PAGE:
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  Field Notes From
Into the Amazon

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Into the Amazon On AssignmentArrows

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From Photographer

Nicolas Reynard

Into the Amazon On Assignment

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From Author

Scott Wallace

In most cases these accounts are edited versions of a spoken interview. They have not been researched and may differ from the printed article.

Photographs by Nicolas Reynard


Into the Amazon

Field Notes From Photographer
Nicolas Reynard
Best Worst Quirkiest
    When I started working on this story, my editor told me not to worry about forcing contact with these Indians because they wanted me to focus on how we could protect them. Had I been at any other magazine, the editors probably would've wanted some sensational front-page story with the headline "First Contact Made With Indian Tribe!" It was such a good feeling to know that— without them realizing it or seeing us—we were helping protect this group that could someday be endangered.

    After walking one behind the other through the jungle for several hours, we finally stopped for a break. That's when I noticed the porters who were carrying my film and the writer's notes were missing. We waited around for two hours hoping they would show up, but they never did. We were almost certain that a group of fierce Indians had captured and killed them.
    Eventually we sent a small search party into a nearby village, but it was empty. The Indians must have fled right before we arrived because all we found were fires, cooking food, and our porters' footprints.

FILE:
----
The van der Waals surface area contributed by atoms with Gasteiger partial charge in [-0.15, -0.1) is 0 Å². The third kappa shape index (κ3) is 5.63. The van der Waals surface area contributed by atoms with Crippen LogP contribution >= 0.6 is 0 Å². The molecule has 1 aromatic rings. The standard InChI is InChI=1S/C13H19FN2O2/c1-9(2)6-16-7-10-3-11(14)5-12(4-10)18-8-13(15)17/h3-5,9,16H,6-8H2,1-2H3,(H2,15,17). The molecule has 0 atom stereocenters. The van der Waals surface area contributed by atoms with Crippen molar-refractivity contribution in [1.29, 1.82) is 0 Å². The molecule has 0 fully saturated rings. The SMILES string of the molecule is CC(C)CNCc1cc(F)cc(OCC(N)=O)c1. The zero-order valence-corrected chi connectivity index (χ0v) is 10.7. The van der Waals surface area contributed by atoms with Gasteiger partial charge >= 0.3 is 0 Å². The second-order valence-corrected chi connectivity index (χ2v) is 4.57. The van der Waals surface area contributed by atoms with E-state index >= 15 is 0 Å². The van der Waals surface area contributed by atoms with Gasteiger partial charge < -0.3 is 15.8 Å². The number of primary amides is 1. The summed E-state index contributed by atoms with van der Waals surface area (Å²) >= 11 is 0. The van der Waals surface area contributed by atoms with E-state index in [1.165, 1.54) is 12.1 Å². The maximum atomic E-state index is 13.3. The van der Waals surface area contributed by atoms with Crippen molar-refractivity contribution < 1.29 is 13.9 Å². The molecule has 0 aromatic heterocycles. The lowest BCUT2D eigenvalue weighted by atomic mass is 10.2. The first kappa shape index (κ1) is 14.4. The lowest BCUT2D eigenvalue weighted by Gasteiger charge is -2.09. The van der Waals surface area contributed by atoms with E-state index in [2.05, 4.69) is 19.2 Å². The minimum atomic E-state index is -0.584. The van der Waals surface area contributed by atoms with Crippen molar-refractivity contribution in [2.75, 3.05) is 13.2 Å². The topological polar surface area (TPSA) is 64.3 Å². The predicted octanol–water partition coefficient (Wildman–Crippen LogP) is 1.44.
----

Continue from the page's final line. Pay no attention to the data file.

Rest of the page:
We followed their prints out to the riverbank and finally located our guys, alive and well. They had snuck away from the group because they wanted to see the Indian village, even though our expedition leader had forbidden it. But once they reached it, Indians started screaming at them. So they ran off. I was very happy to see them, but this was by far the most stressful day of the three-month expedition.

    Once we ensured that our porters were OK, another worry cropped up. Where were the bags with our film and notes? When I asked the men where they dropped them, they pointed their fingers in no specific direction and said, "Ah, they're over there. We'll get them tomorrow." I didn't feel good about leaving more than a month's work sitting in the jungle, but they wouldn't budge. And I was left with little faith that we would actually locate the bags. 
    The next day we followed the porters for two hours through the jungle, and they went straight to my bags. It was hard for me to understand how they found them. As far as I could tell, there wasn't any path. We were surrounded by dense green vegetation. But for the men, certain trees, the topography, and the way the light cuts through the jungle are equivalent to a street address.

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